THE ARMENIANS ARE AN ANCIENT people who, from the first millennium b.c.e., lived in a mountainous plateau in Asia Minor, a country to which they gave their name. They developed their own culture, spoke a unique language, had a distinct alphabet, a native poetry, original folk music, an authentic architectural style, and a series of monarchical dynasties and princely families. Early in the fourth century, the king of Armenia accepted Christianity, making his country the first to formally recognize the new faith. The mountainous country and long, harsh winters reinforced the remoteness, and distinctiveness, of the Armenian civilization.
Over time, however, Armenia proved too small a country to withstand land-hungry outside aggressors. From 1071 on, when Turkish tribal armies prevailed over the Christian forces that were resisting their incursions, the Armenians lived as subjects of various Turkish dynasties. The last and longest lived of these dynasties were the Ottomans. The Ottoman Turks, adherents of Islam, built a vast empire in which Christians and Jews were relegated to second-class status. Despite their inferior status, Armenian communities, as a Christian minority, were tolerated for centuries in the Ottoman Empire and managed to attain an acceptable standard of living.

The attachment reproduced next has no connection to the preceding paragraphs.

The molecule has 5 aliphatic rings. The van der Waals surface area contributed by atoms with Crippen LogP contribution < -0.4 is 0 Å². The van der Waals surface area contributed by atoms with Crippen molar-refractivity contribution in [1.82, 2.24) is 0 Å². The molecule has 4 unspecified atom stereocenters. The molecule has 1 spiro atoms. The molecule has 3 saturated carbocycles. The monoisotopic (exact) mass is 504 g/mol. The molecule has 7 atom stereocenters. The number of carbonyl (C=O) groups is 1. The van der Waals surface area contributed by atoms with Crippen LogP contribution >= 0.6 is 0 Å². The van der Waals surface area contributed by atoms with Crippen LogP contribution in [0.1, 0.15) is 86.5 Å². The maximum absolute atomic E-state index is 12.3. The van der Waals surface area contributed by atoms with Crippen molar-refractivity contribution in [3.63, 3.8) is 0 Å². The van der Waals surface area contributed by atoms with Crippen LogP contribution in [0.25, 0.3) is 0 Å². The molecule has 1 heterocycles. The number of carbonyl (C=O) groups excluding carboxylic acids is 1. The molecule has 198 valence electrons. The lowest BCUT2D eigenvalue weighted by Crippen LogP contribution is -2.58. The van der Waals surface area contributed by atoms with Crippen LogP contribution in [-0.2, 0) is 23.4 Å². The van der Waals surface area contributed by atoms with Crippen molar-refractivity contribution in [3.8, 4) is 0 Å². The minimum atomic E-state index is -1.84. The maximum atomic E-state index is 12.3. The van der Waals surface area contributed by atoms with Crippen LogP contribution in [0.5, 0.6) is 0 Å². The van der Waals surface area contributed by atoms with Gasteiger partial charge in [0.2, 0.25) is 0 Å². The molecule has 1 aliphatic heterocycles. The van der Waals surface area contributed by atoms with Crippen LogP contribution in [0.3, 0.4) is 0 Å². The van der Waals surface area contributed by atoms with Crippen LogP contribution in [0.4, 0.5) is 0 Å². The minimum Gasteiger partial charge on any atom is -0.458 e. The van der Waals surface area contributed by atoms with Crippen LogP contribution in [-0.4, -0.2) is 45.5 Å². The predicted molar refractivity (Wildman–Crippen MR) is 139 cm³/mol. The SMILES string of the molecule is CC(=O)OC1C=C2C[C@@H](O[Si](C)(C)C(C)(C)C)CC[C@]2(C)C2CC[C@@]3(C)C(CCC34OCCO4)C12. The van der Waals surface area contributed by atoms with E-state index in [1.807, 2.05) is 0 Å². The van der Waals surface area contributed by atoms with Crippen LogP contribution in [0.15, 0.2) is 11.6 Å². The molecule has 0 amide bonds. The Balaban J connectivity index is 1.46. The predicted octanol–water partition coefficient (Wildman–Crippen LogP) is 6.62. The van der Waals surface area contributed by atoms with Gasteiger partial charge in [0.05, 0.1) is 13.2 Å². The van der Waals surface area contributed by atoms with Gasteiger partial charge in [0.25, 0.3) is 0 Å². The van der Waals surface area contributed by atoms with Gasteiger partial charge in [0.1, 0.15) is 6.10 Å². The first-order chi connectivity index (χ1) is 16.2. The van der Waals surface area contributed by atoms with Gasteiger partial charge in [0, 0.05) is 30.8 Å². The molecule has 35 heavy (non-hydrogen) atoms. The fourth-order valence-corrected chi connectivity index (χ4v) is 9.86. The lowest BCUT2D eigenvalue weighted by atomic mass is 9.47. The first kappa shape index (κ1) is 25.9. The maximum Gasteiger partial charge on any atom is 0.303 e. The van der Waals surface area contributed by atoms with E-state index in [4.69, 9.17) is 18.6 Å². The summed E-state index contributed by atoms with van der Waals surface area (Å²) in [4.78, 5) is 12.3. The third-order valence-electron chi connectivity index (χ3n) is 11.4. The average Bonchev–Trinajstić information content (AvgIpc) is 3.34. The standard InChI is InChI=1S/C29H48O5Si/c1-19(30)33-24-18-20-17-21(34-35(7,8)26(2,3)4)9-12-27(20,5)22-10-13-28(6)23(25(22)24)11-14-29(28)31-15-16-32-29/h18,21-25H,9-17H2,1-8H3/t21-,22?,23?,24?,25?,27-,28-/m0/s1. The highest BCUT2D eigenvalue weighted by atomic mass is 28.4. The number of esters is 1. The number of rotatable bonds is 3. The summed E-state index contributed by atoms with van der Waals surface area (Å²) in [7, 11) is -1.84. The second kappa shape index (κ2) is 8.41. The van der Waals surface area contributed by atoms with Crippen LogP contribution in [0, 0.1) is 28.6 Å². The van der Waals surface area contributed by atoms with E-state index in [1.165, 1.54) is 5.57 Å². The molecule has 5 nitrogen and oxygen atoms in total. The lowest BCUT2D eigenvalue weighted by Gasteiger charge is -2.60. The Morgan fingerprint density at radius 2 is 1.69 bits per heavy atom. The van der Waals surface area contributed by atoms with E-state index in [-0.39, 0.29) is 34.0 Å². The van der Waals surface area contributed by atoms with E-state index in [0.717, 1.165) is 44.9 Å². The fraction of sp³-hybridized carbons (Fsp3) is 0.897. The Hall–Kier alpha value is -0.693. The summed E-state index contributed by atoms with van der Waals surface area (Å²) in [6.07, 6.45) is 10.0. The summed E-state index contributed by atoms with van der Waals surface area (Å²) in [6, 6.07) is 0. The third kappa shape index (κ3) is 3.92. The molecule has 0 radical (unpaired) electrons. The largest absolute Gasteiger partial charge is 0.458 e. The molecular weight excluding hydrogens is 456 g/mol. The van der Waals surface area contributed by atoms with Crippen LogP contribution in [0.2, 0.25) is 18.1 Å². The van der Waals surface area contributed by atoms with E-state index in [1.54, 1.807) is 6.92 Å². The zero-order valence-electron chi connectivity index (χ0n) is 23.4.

Armenians welcomed the Young Turk revolution of 1908. Organized in reaction to the autocratic regime of Sultan Abdul-Hamid II, the liberal and egalitarian Young Turks advocated progressive reform that promised to further improve the situation of Armenians. An era of brotherhood and renovation was thought to have begun. Following the Ottoman military disasters of 1908–1912, however, the Young Turk government was taken over by its ultranationalistic, militaristic, and chauvinistic wing led by Enver Pasha, Talaat Bey, and Djemal Pasha. Ottoman tolerance was abandoned for the ideology of pan-Turkism—a version of racial nationalism that emphasized a common culture and language and excluded all minority